Steven L. Fay, the book’s author, was a foster child himself, spending nearly 13 years in the foster system during the 1950’s and 60’s.  While not autobiographical, the novel is set in the area when Fay grew up, and much of it in the town where Fay graduated from High School, Lebanon.  Which happens to be where I grew up.   Steve, which is what he was known by in high school, was a couple of years ahead of me in school.  We were in a speech class together when I was a sophomore and he was a senior.  We probably only said a dozen words or so to each other over the semester: we were in different orbits.  I had no idea he was a foster child, and he was one of the more popular people in his class.  He had a way with a tale and spent much of his time in class thrilling a couple of juniors with stories of his exploits.  He called the teacher “coach” and somehow got away with it.   I thought he was a cool guy.  He graduated in 1968.

He still has a way with a story, and the book is filled with detailed descriptions of 50’s and 60’s life in Idaho and Oregon.  His eye for detail enabled me to keep a little cinematic version of the book going in my head, picturing the interiors of homes, 1950’s automobiles and Northwest scenery along with the books characters.     He has a gift for natural sounding dialog that is rare and also manages to insert commentary and observations from a narators point of view (and sometimes his own) without interrupting the flow of the story, which is actually quite a feat.

The first foster home the kids are placed in sets a hopeful tone: the Hoffman family seem like decent, loving people who care for the children and quickly bond with them.  Maybe this isn’t going to be quite so bad.  When the authorities notice the degree of affection the children and the Hoffman family have for each other, the children are removed from the Hoffman’s home, as that was the official policy for children tho may someday be returned to their biological parents.   Since a little over half of the children in foster care eventually return to their families, one can understand the reasons for this.

But the sense of how gut wrenching the experience must be for both sides brushes aside such rationalizations.  You find your self thinking: “How can this be?”   The sense of loss is even stronger when Michael, who is barely 11, discovers that the court has stripped his mother of her parental rights and that his sisters are going to be separated from him and adopted by a family.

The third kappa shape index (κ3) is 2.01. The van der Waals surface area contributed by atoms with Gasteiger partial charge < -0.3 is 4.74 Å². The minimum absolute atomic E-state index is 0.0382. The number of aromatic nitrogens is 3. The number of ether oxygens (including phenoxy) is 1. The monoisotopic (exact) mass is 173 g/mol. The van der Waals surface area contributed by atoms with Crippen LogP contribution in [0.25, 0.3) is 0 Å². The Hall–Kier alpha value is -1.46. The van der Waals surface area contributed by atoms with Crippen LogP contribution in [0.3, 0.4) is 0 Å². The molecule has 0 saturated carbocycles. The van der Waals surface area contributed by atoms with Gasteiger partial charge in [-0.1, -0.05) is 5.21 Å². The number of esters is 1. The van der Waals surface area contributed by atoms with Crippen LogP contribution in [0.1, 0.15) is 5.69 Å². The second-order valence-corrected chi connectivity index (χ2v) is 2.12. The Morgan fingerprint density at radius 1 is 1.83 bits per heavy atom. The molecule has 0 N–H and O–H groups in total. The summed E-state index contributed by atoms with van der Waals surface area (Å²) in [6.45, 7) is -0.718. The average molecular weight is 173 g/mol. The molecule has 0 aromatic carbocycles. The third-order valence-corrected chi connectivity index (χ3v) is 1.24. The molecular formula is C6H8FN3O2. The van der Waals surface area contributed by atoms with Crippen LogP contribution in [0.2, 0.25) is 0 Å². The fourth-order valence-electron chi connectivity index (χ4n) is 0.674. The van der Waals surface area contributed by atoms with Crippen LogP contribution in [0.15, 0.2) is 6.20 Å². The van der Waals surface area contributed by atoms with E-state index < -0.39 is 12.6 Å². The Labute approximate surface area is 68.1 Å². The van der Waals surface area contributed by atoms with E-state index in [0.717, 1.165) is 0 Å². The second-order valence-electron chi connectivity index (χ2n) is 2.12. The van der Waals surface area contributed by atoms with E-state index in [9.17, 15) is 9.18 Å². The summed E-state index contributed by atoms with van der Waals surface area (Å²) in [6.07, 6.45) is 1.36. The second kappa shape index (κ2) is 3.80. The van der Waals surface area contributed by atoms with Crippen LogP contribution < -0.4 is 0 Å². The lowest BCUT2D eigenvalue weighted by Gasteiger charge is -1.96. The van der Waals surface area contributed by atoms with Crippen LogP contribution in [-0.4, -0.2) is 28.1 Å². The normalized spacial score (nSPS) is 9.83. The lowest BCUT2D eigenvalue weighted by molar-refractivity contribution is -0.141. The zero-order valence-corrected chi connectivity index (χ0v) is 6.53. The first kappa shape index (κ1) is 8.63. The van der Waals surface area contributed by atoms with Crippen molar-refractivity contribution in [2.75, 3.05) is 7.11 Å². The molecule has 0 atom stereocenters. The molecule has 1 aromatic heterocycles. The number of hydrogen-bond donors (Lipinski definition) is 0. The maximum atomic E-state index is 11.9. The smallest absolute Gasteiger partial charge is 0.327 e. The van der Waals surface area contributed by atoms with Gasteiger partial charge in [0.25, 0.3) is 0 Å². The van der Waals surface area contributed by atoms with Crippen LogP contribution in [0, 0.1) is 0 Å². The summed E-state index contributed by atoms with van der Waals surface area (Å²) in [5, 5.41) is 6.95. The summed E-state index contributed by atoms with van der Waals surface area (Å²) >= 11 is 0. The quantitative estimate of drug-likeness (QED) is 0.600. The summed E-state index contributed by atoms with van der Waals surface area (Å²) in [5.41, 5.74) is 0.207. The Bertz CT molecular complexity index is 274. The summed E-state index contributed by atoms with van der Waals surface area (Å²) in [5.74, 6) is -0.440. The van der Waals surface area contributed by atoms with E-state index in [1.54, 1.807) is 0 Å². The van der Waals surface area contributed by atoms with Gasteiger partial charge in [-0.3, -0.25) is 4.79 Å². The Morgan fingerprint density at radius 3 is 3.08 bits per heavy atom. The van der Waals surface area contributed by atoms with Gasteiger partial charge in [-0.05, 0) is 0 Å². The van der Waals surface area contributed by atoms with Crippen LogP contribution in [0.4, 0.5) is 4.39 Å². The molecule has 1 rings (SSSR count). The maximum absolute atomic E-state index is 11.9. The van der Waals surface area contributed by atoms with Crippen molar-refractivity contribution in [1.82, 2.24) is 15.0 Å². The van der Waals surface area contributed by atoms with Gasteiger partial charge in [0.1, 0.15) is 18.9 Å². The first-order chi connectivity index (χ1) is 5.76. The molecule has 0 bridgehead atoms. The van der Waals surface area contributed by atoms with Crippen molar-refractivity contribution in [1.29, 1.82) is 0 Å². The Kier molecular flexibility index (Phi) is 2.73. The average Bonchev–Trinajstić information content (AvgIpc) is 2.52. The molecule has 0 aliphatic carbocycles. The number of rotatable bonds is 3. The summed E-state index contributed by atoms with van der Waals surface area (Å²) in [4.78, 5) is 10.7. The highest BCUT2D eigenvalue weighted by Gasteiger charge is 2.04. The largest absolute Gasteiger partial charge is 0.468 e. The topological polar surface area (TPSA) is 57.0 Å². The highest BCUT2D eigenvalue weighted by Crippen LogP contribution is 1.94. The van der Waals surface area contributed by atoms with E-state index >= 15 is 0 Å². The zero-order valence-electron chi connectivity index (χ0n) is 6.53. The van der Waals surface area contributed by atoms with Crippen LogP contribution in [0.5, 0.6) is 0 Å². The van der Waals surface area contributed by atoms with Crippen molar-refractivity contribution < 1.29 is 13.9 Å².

You follow Michael through a series of homes as he grows up, some of which are shockingly abusive.  Through his own strength of character, and a few souls along the way who offer him encouragement and moral support, he manages to cope as if navigating a mine field.  Smart enough to see those who are taking advantage and mistreating him and other foster kids, but somehow controlling his anger and maintaining his sense of self worth.

Although fictionalized, this story rings true. Fay is a shrewd observer of human character and he paints no two dimensional villains without any redeeming virtues, but people who’s behavior is all the more monstrous because they could be your neighbors, friends or relatives: people that you might gossip over a fence with. Enough of this stuff had to actually happen that you can’t help but see Mr. Fay as a survivor.

And that he is.  The odds are stacked against the 20,000 children who “age out” of the Foster system at age 18 annually, and are basically just set adrift without an adult support system.  Nationally, barely half of them manage to graduate high school and fewer than 3% of them manage to get a bachelors degree.  At some point between foster care and adulthood, somewhere between one fourth and one third of them will find themselves homeless and half of them experience unemployment.